Assessing Aquifer Contamination Risk Using Immunoassay: Trace Analysis of Atrazine in Unsaturated Zone Sediments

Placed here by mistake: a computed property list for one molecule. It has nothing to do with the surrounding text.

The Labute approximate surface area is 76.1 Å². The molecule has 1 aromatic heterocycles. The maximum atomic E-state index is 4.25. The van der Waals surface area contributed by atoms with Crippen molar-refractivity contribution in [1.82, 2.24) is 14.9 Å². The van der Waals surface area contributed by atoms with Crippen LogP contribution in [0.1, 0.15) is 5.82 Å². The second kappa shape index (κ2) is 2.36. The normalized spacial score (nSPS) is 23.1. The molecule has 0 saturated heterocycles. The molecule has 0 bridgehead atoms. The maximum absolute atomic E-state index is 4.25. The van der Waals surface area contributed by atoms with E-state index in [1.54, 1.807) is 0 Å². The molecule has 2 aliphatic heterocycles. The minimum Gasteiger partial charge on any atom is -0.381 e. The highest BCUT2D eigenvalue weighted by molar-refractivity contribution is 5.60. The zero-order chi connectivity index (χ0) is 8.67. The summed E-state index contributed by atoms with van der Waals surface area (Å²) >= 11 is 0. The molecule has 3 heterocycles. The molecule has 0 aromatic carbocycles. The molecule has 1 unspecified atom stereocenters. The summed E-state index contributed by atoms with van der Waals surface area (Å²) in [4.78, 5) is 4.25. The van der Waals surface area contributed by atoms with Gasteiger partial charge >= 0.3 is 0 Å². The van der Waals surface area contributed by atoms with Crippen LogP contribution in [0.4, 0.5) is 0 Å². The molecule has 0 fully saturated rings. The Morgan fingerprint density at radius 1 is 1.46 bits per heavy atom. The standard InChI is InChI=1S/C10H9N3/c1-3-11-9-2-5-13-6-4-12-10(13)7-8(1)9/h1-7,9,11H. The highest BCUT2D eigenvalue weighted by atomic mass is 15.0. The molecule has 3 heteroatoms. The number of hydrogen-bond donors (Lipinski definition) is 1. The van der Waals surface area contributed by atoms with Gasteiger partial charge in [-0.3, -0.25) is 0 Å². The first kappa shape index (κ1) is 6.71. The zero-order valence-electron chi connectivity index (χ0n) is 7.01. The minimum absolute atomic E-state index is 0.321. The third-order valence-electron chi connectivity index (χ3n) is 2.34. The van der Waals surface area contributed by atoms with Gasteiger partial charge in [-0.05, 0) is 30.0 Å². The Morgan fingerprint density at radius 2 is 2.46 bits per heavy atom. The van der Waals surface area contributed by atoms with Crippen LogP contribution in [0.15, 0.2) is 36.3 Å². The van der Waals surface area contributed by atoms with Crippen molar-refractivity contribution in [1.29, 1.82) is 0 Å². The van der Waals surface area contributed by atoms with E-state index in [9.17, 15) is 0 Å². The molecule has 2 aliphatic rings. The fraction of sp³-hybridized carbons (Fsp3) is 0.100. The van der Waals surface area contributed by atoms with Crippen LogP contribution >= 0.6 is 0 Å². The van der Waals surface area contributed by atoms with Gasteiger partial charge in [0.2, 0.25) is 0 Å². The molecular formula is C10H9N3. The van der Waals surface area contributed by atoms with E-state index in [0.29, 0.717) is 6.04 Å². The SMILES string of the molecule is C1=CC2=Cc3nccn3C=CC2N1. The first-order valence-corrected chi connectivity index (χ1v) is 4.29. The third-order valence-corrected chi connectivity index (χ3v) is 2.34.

The vulnerability of a shallow aquifer in south-central Kansas to contamination by atrazine (2-chloro-4-ethylamino-6-isopropylamine-s-triazine) was assessed by analyzing unsaturated zone soil and sediment samples from about 60 dryland and irrigated sites using an ultrasensitive immunoassay (detection level of 0.02 µg/kg) with verification by gas chromatography/mass spectrometry (GC/MS). Samples were collected at depths of 0 to 1.2 m (i.e., the root zone), 1.2 to 1.8 m, and 1.8 to 3.0 m during two time periods—prior to planting and after harvest of crops. About 75% of the samples contained detectable concentrations of parent atrazine. At the shallow sampling depth, atrazine concentrations ranged from 0.5 to approximately 12 µg/kg. Atrazine concentrations at the intermediate (1.2–1.8 m) depth generally were <1.0 µg/kg, with most of the concentrations <0.10 µg/kg, which suggests substantial degradation of parent atrazine in the root zone. Likewise, atrazine concentrations from the deepest (1.8–3.0 m) depth ranged from <0.02 to 0.33 µg/kg. The metabolite deethylatrazine (2-amino-4-chloro-6-isopropylamine-s-triazine) was detected by GC/MS only in 2 of 60 samples with concentrations of 1.4 and 1.5 µg/kg. The reconnaissance survey shows that, in spite of atrazine use ranging from 1 to 5 or more years, there does not appear to be a significant buildup of parent compound below the root zone. Therefore, the unsaturated zone does not appear to be a major storage compartment of atrazine contamination for the underlying shallow aquifer.Please view the pdf by using the Full Text (PDF) link under 'View' to the left.
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